Another iconic member of the Australian music industry has to be John Williamson.  In the aptly named Hey, True Blue, John Williamson takes readers through his life story and his success as a singer.

So, that’s it from me, but what new Australian books are you looking forward to?

Dangerous Expectations

Expectations, we all have them. With new releases – movies, books, albums, you name it – comes anticipation, and with that anticipation, expectations of quality. Sometimes, our anticipation is so great that we expect more than we’ve been promised, and we’re eventually let down by the final product. Even if the product is good, if it’s not as good as we thought it’d be, well, we feel let-down, and the product seems worse as a result.

Sometimes, our expectations are met. Sometimes, they’re surpassed. I recently went to a pre-release screening of Toy Story 3, it matched the hype, and that was so fulfilling. It added to my satisfaction that my expectations were blown out of the water.

Sometimes, our expectations are not met. Soemtimes, they’re not our own expectations, but manufactured expectations. I recently sat down with the much-buzzed-about Beautiful Malice. And by ‘much-buzzed-about’, I mean Rebecca James has been called ‘the next J. K. Rowling’. Hers is the million-dollar manuscript – so, I was expecting something truly spellbinding, and rightly so. The hype had guided the way I approached the book, much like a good blurb or cover teases at a book’s contents, the way Beautiful Malice had been sold as The Next Big Thing shaped the way I read it.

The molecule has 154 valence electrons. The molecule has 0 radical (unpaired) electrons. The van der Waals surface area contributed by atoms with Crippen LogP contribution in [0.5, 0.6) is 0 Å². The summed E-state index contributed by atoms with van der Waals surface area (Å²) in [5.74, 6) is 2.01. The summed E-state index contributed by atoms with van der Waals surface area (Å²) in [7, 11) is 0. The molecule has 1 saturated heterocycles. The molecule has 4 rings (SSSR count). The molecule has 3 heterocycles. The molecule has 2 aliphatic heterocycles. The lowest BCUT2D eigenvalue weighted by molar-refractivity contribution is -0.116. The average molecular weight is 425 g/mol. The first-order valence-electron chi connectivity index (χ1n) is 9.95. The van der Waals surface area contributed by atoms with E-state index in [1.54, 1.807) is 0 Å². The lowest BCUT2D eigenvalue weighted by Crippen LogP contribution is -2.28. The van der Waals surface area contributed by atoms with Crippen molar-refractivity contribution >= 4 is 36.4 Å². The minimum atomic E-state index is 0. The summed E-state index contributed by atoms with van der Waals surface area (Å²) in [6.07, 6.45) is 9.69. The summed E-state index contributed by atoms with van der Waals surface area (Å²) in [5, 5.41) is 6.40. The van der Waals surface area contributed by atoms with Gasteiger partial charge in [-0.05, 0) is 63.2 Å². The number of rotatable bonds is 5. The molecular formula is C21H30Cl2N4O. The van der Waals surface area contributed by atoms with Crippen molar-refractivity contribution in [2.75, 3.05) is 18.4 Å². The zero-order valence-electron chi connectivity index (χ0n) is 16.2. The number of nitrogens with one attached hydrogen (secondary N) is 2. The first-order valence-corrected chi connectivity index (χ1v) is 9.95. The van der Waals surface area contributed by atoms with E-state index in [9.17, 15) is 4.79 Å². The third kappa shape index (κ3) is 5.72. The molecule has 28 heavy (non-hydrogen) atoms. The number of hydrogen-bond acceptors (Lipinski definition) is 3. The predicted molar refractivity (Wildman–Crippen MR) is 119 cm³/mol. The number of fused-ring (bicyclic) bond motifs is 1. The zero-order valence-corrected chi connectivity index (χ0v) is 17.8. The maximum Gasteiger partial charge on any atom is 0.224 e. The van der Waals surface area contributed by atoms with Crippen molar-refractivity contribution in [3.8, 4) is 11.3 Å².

It’s why, when I reached the back cover, I found myself asking, ‘That‘s it?’

While I read Beautiful Malice, instead of being 100% focused on the narrative, I kept looking out for ‘truly spellbinding’, and consequently… well, the Beautiful Malice I had imagined wasn’t the Beautiful Malice I eventually read.

The book’s hype hurt it. It literally stood in its own hype’s shadow, and honestly, comparisons to J.K. Rowling didn’t help.

But you can’t blame a publicist for trying. I wonder, though, if someone was given this book blind, with no expectations, no hype, no ‘next J. K. Rowling’ spin, what they would have thought of it? What would they have seen? And as the publicity machine works tirelessly around Rebecca James, you have to wonder, what does she think of all this?

Have you read Beautiful Malice? Has it lived up to the hype?